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Posts Tagged ‘Trevor White’

Whenever I walk into a theatre to be greeted by a retro set, I have to stop myself saying ‘we had one of those’ and try to concentrate on the play. Simon Kenny’s terrific early 70’s design is amongst the most nostalgic I’ve come across, even though it’s mid-West USA not west country UK. All brown and orange, triple ceiling lights and a stereogram – and lime green wallpaper! Fortunately, there was enough time to clock each item before the play started.

Bruce Norris’ Clybourne Park was my Best New Play of 2010, a step change on his earlier The Pain & the Itch, also good and also at the Royal Court. Purple Heart was written eight years earlier and this is its UK premiere at the Gate Theatre, configured in the currently fashionable traverse setting ( is that to facilitate spectating the other half of the audience if the play lags?).

War widow Carla (Vietnam war) and her 12-year old son Thor live with well-meaning but smothering, irritating mother-in-law Grace. Carla has a drink problem and may still be grieving. Thor is precocious (in truth, he seems much more mature than a 12-year old has any right to be), loves practical jokes and shocking grandma.

An army corporal comes to visit, the latest in a long line of sympathisers (most, but not him, bearing a casserole as is customary in small town America) though he doesn’t appear to be a former colleague of deceased Lars. We learn that he met (and became obsessed with) Carla in a hospital where she was being treated for depression.

This is an extraordinarily realistic depiction of the trauma of grief and the personal impact of war on the relationships and lives of those affected. At the same time, it’s a bit of a mystery and played out (particularly in the second half) with great suspense. The silences are themselves extremely tense (and much more effective than Pinter) and there is an unpredictability and danger about it all.

The performances are all superb. Oliver Coopersmith, playing way lower than his true age, is naive and funny but hurtful in the way only children can be. Linda Broughton makes Grace seem like someone you know well, someone who irritates and charms you in equal measure; you can’t help loving her, but you wouldn’t want to live with her. Amelia Lowdell’s Carla is angry & sad, imprisoned by her loss and her mother-in-law. Trevor White is the somewhat mysterious visitor, part benevolent, part creepy; he’d win a Riding the Silence Award in any year.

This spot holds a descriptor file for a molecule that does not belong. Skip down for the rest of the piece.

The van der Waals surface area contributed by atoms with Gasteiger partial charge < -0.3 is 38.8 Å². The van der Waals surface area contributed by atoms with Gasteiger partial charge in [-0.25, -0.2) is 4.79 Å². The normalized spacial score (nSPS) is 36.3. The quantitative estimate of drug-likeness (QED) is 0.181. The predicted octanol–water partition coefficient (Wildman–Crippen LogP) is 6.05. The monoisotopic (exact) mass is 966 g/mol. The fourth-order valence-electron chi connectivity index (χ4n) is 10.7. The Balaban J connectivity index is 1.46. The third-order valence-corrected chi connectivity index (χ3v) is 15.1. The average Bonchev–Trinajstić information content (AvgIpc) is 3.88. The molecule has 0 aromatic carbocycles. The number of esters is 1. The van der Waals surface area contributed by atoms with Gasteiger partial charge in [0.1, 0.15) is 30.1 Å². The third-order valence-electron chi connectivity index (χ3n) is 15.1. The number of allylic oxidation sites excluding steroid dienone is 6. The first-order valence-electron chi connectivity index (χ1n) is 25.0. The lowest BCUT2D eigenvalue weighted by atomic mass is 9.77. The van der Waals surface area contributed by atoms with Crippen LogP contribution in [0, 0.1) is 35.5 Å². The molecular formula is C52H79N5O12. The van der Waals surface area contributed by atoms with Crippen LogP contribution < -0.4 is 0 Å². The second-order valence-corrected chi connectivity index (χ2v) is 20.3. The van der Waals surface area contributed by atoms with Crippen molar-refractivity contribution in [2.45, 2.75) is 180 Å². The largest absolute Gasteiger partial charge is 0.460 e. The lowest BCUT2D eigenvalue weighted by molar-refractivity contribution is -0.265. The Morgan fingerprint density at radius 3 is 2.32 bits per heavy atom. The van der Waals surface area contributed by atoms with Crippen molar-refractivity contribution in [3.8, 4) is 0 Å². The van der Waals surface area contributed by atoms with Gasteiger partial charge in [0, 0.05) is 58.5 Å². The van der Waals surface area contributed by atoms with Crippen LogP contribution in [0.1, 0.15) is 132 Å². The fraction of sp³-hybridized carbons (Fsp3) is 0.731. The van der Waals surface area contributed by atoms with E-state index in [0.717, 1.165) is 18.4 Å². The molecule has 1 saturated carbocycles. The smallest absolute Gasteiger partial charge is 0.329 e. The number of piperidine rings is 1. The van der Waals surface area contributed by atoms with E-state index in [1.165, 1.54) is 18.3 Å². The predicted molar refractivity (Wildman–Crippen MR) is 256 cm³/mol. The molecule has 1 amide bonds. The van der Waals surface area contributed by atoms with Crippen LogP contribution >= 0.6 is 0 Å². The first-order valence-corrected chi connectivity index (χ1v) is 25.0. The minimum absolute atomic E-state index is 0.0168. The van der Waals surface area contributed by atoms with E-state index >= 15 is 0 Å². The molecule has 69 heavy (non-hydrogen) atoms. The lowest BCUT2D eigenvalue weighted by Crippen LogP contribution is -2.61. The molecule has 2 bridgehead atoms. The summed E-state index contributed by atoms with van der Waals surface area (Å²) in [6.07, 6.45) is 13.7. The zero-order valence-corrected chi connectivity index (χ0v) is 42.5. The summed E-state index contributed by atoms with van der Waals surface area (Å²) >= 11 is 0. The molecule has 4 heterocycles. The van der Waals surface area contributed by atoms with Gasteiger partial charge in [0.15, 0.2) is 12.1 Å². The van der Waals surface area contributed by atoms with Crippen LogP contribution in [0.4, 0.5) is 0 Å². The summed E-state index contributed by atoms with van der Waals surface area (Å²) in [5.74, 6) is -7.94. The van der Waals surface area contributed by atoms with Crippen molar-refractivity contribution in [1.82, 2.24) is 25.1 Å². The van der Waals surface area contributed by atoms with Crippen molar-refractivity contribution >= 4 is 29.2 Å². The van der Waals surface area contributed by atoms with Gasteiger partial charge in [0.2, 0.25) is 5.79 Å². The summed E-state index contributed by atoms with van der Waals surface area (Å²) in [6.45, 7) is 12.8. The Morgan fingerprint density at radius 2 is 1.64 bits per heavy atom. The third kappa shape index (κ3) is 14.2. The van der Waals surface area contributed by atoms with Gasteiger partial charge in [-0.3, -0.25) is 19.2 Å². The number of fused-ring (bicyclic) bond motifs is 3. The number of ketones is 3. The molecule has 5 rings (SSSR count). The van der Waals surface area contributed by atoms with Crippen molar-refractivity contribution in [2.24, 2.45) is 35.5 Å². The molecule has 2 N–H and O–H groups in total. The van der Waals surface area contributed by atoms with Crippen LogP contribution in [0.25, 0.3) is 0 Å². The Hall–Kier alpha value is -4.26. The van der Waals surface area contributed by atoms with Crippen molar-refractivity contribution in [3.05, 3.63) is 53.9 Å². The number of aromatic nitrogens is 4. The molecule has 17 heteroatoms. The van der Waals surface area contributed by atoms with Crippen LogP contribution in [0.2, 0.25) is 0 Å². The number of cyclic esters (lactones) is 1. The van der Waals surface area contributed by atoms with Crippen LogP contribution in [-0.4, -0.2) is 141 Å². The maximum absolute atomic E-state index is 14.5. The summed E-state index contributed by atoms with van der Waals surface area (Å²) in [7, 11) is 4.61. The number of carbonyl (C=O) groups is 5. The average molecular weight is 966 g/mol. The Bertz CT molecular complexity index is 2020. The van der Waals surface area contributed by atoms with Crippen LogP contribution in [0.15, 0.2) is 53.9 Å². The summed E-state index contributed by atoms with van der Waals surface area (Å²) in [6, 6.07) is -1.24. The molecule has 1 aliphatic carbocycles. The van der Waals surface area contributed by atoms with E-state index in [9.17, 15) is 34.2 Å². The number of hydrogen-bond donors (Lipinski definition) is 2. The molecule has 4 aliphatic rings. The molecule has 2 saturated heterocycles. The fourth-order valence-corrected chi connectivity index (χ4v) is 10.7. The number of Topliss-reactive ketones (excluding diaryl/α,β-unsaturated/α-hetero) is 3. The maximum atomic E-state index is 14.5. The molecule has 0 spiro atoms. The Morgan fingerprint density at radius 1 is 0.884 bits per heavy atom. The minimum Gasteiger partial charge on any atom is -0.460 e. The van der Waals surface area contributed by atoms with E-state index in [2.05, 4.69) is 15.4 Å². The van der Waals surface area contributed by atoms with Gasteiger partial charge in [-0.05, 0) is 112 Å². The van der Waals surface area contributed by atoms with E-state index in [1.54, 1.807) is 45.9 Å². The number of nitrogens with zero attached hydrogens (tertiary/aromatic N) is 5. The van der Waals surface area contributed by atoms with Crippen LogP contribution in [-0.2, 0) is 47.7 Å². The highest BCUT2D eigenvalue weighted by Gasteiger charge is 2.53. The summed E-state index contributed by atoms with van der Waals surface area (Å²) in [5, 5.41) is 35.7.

Christopher Haydon’s staging is impeccable and the effect at close proximity in this small space is intense and voyeuristic. Great to see more Norris, and in such a finely staged and performed production too. More early Bruce Norris please!

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This is the second show I’ve caught up with late in its run and what a pleasure it is to see serious work of this quality in the commercial sector. This autobiographical play is probably Eugene O’Neill’s most depressing, featuring the dysfunctional Tyrone family, drugs and an awful lot of alcohol; not the most obvious way to spend a hot and sunny July evening!

James Tyrone is a Shakespearian actor who’s got caught up in more populist but profitable work. His wife is a drug addict and his youngest son is seriously ill. His eldest son has followed him into the profession but spends more time in bars and brothels. It’s extraordinary that this could be staged in the mid-1050’s! O’Neill wrote it 15 years earlier and died leaving instructions that it shouldn’t be published for 25 years after his death and was never to be staged. Neither wish were respected. The play has been cut for this production, though you can’t really see the joins and it doesn’t feel as if it has lost anything as a result. It’s as powerful a family drama and you’ll ever see.

The action takes place in one location, a summer home beautifully designed by Lez Brotherston, on the same August day in 1912 – after breakfast, before & after lunch and late at night. It becomes more tragic and intense as the day progresses. The strength of Anthony Page’s impeccable production lies in four well matched and stunning performances. David Suchet switches between benevolent autocrat and bully with total believability. Laurie Metcalf breaks your heart as the mother lost to addiction. Kyle Soller adds to his recent outstanding performances in The Faith Machine, The Government Inspector and The Glass Menagerie to make it a quartet of beautifully realised characterisations. Trevor White’s sparring with his dad was as real as his protection of his little brother was moving.

This is classy but risky stuff for the West End, so nine gold stars to the nine producers it took to bring it to us!

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